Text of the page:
Repsol helps engineers build safer from the start

$500,000 gift to the Lynch School benefits industry and helps safeguard society

Amie Filkow - 19 September 2017

JoAnne (Foster) Volk, '88 BSc(ChemEng), remembers the phone call. Eight months pregnant and only a few days into her maternity leave, the chemical engineer had to sit down to process what she was hearing.

Catastrophic failure. Nineteen people injured. Indefinite shutdown. Full investigation.

The accident happened during a routine maintenance shutdown at the manufacturing plant where Volk worked as process engineer. A contracted inspection team put temporary scaffolding inside a cavernous, 60-metre-high container to examine it at different elevations. The scaffolding collapsed, injuring the crews inside. One man broke his leg.

"Nobody thought about having engineering controls in temporary platforms," Volk says. "We didn't have solid controls around fully understanding the design and if it was suited for the purpose."

Volk's team was lucky. But their harrowing experience is not unique. Discrepancies in safety and risk management - temporary scaffolding raised by contractors, for example-continue to present an enormous challenge for industry. At least one major incident occurs somewhere in the world every week, leading to tragic and avoidable loss. Textile factories collapse on workers. Explosions at refineries cause long-term shutdowns. Large tailings dam impoundments fail, releasing hundreds of thousands of cubic metres of contaminants into the environment.

Today Volk is a water engineer with Repsol Oil & Gas Canada Inc. The energy company recently donated $500,000 to the David and Joan Lynch School of Engineering Safety and Risk Management at the University of Alberta. The Lynch School builds on 25 years of ESRM teaching, research and outreach in the Faculty of Engineering, and is the first of its kind in Canada.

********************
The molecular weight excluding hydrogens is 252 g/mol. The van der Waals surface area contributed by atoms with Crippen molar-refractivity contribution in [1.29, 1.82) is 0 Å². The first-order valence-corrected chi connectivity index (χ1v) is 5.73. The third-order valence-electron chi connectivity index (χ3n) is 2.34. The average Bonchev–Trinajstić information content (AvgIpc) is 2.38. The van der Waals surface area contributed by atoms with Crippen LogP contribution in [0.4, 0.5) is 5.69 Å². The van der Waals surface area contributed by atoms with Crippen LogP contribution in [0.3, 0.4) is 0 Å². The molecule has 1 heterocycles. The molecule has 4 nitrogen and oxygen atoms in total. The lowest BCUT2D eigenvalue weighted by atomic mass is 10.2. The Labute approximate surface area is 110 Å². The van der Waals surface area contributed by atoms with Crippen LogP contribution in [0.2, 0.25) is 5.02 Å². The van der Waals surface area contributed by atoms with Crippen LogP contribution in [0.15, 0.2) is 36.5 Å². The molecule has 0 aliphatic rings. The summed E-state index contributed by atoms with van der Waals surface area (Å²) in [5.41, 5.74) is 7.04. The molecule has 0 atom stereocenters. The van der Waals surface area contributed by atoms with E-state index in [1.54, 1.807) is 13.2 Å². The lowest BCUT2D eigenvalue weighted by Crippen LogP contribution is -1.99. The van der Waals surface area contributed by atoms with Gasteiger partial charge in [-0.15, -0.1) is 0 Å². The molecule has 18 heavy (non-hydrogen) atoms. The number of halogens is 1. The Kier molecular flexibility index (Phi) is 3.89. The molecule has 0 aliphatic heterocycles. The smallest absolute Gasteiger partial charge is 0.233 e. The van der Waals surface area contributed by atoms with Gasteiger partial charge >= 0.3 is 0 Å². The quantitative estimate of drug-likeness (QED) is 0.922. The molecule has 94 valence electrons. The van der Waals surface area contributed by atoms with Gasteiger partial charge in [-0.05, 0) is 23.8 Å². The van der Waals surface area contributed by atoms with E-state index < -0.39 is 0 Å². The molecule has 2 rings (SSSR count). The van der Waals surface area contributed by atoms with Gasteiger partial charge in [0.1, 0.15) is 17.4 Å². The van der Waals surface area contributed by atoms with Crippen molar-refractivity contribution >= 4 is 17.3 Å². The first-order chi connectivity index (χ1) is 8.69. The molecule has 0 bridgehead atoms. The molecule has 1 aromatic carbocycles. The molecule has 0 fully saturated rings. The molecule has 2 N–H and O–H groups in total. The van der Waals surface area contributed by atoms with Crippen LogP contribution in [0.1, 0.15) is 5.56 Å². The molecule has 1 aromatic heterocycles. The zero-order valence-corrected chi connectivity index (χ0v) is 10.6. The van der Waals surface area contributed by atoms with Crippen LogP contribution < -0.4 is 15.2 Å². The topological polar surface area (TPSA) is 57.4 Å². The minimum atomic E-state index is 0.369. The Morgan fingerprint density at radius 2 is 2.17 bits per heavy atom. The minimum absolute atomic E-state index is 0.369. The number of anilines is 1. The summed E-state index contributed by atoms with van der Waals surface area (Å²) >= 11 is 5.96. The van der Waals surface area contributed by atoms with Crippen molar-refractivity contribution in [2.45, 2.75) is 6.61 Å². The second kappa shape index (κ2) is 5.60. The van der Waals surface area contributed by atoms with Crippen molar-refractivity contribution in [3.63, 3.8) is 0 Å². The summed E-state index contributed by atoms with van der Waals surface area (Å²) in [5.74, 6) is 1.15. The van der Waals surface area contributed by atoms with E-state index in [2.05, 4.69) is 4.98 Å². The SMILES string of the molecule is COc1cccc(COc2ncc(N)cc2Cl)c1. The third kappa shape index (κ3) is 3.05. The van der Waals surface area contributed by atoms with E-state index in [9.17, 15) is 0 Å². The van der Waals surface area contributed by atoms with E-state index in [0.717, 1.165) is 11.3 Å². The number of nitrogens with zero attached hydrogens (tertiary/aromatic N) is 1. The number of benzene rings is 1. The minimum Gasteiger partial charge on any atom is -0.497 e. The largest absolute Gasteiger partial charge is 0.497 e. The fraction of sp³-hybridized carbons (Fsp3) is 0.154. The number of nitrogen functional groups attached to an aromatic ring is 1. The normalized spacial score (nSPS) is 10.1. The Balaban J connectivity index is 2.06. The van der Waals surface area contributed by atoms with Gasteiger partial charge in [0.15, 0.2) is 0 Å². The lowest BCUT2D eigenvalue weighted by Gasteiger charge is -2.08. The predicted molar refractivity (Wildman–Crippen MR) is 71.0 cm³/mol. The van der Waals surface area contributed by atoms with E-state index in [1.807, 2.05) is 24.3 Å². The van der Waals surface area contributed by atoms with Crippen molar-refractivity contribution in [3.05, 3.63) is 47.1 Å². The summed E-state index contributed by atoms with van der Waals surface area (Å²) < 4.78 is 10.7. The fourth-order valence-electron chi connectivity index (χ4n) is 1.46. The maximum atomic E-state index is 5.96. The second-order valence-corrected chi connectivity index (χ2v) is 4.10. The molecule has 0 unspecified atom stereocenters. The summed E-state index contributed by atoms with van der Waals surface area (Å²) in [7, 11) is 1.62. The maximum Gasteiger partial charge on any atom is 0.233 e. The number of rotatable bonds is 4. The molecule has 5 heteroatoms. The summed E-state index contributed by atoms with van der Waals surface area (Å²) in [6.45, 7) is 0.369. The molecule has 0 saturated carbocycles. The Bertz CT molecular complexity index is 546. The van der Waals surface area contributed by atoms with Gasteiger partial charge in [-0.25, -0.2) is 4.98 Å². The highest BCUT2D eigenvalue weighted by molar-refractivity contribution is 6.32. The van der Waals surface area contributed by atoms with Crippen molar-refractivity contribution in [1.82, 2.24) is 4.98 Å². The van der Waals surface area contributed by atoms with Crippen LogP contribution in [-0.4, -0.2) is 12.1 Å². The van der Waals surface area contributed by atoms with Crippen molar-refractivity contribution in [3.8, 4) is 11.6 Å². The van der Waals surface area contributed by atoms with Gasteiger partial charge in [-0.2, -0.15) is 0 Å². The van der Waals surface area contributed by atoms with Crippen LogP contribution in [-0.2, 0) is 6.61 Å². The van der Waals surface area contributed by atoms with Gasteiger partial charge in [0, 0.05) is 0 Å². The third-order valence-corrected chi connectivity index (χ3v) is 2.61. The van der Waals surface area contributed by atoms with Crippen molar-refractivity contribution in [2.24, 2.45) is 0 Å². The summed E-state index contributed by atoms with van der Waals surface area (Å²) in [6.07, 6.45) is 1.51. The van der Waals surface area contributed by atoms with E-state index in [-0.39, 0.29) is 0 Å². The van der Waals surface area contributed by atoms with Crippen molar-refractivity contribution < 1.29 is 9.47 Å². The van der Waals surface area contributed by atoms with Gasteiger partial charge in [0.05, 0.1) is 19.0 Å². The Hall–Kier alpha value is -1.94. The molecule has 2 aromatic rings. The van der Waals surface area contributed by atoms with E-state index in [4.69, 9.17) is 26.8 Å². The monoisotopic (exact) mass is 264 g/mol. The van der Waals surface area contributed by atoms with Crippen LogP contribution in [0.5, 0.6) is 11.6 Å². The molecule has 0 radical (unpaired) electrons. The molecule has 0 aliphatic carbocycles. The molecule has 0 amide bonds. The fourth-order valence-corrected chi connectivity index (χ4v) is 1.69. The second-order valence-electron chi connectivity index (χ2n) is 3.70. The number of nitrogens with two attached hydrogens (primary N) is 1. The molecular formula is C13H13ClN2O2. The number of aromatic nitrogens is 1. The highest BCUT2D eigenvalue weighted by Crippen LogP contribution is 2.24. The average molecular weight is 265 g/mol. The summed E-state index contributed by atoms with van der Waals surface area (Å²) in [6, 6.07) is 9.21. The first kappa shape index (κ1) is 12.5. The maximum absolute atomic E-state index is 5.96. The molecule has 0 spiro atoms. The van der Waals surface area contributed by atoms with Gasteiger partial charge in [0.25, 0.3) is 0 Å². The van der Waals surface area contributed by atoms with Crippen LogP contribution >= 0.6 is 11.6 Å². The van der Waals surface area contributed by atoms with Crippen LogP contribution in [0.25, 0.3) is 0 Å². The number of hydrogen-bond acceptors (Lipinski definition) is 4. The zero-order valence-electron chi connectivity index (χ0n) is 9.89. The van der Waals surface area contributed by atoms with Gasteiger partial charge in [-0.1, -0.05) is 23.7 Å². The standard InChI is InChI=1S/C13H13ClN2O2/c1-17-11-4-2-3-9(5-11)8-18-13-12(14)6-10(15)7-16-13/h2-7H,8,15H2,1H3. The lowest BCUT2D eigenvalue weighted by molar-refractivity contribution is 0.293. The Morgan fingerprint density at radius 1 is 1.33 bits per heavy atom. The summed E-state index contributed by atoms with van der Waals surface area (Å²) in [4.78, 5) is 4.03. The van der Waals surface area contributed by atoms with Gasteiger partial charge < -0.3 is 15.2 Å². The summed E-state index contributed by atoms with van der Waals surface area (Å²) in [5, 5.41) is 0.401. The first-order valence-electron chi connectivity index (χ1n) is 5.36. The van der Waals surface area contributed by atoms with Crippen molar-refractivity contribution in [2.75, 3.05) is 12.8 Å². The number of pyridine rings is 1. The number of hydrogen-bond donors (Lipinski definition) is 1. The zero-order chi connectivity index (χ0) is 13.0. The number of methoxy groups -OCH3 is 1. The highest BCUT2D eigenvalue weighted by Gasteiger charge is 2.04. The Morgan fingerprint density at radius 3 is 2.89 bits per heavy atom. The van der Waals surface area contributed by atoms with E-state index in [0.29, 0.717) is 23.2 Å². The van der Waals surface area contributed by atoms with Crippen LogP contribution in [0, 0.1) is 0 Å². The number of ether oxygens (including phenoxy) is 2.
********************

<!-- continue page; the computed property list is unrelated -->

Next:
"Our objective is zero incidents," says Jim Hand, vice-president of Repsol's Canada business unit. "Safety is an imperative for Repsol and education plays a crucial role in achieving the highest safety standards. U of A's Lynch School is helping cultivate a safety culture that will benefit the entire industry in the long run."

As a mentor for early-career engineers, Volk insists that safety and risk management should be a core competency of every engineer - from the start.

Volk worked her way through university as a swimming pool lifeguard. Lifeguards, she notes, were trained in safety in advance, whereas engineers were expected to pick it up on the job. "When I graduated I had great lifeguarding skills and a great engineering education, but no practical engineering skills,'' she says. "I was just a young kid without any experience, walking out in the world and designing things for people."

A few years later, while studying and training for her professional designation, Volk had a revelation about the high stakes of safety and risk management and her responsibility as an engineer.

"Public safety is what engineering is about - managing risks to ensure that things are designed so the public doesn't get hurt."

By 2018, every University of Alberta engineering graduate will have some fundamental training in safety and risk management. That's about 1,200 engineers who will take that knowledge to their field.

"We teach our engineers how to heat molecules, transport them, pressurize them - how to transform the physical world," says Gord Winkel, '77 BSc(MechEng), '79 MEng, director of the Lynch School and former vice-president of Syncrude Canada, Ltd. "We need to teach them, 'Not only are you going to transform this world, but you're going to do it safely.'"

Winkel says the success of the Lynch School hinges on partnerships with industrial leaders like Repsol. "This donation creates momentum to support safety and risk management at all levels," he says. "We look forward to building a great relationship with Repsol."

Volk's perspective as a leader and mentor to new engineers helps her see both the immediate and long-term impact of the Lynch School and its partners.

"More study of risk will definitely help industry be safer. Classes in it will help students understand how to do something systematically as opposed to winging it. I think the whole industry will benefit from the commitment that U of A is putting into this curriculum," she says.

"It will make a difference."